Landscapes of the Month: Stabilizing Shorelines for an HOA - The Edge from the National Association of Landscape Professionals

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Landscapes of the Month: Stabilizing Shorelines for an HOA

Photo: Pizzo & Associates, Ltd.

Located in Oakbrook, Illinois, the Brook Forest Community Association intended for numerous shorelines to be stabilized and regraded based on the effects of erosion. In order to complete the project, the client hired Pizzo & Associates, Ltd., based in Leland, Illinois, to take it on.

Due to the successful outcome of the project, Pizzo & Associates received a Gold Award in the 2022 Awards of Excellence.

Before the project, there was an eroded shoreline with turfgrass.

“Receiving an award for our work at Brook Forest Community Association gives recognition that nature has value,” says Jack Pizzo, president of Pizzo and Associates, Ltd. “It shows that solving common problems with natural systems is not only functional but beautiful too. Working with nature is truly rewarding to us and the clients.”

The client has been with Pizzo and Associates for a few years. The client found out about the company through a speech Jack Pizzo, who is also a public speaker, had done on the restoration and management of natural systems. After the speech, the board president approached the company, and after a few years of working out the logistics and permits, the project was started.

Throughout project construction, multiple challenges had to be dealt with. Shoreline erosion within the ponds and channel segments had caused severe undercutting. This was due to fluctuations in water level, erosive velocities, Canadian geese populations, ice sheer, and inappropriate vegetation.

Photo: Pizzo & Associates, Ltd.

To solve the issue of erosion, the shorelines needed extensive soil-lifts and vegetated rock toe; this resulted in a re-design that stabilized exactly 3,000 linear feet of shoreline. To compensate for the inappropriate vegetation, simple grading techniques were used to drastically reduce bioengineering measures, such as coir fibers rolls and vegetated rock toe within the high-velocity area downstream from the second dam.

Not only was erosion an issue but permitting was also a challenge. The Brook Forest stormwater management system is a component of Ginger Creek, and wetland, riparian and aquatic habitats are extremely regulated and valued in DuPage County, Illinois.

“We had to work with the authorities to get a plan approved,” says Pizzo. “The plan was the first ever ‘Fast Track’ permit in the county since it was exactly what the ordinances called for.”

The team’s firm’s involvement in the planning and permitting stages resulted in significant value to the project, which saved the Brook Forest HOA $300,000 in construction costs and $50,000 in design fees.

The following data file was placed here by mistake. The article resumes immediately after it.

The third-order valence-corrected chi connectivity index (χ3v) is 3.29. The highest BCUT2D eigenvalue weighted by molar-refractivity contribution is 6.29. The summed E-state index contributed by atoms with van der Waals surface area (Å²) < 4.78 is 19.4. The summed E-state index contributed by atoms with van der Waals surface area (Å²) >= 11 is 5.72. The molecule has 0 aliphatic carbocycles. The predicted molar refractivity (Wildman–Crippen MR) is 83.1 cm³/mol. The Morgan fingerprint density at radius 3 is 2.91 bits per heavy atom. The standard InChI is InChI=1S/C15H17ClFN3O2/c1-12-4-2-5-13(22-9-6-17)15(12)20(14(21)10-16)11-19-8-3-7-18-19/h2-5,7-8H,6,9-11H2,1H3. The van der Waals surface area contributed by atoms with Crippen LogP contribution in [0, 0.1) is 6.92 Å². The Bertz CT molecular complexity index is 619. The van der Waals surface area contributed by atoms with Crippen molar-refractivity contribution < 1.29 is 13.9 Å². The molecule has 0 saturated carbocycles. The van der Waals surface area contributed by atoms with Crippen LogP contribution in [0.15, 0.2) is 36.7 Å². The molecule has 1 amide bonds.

Rain during project construction was also a major issue. When working on the stormwater management system for the subdivision, even light rain would cause changes to the construction process. This caused delays in regrading, tree and bush removal, planting seeds and plants, and installation of erosion control materials and goose exclosures. Due to the natural areas being adjacent to the lawn, a six-foot-wide buffer between the native planting and the lawn had been put into place. This was done due to anticipation regarding the overspray of the lawn.

Photo: Pizzo & Associates, Ltd.

“Our firm is engaged in an education program of the homeowners,” Pizzo says. “Natural systems are new to a lot of people, so we are always teaching.”

During project execution, permits were still a problem. The section of Ginger Creek that Pizzo and Associates were working on contains regulatory floodplain and floodway areas, which require a permit throughout the Village of Oak Brook; a full-waiver community that conducts County & Army Corps of Engineers permit review in-house. 

The design part of the project took roughly six months due to the permitting approval from the country and the Village of Oak Brook. Three months were spent installing the natural area, and Pizzo and Associates are currently managing the project in an active and adaptive program.

“We have worked in 14 states and manage hundreds of properties for the long term,” says Pizzo. “Our guard is always up as the invasive species are always trying to invade.”

Interested in participating in the Awards of Excellence? Be sure to enter your projects when entries open in February 2023.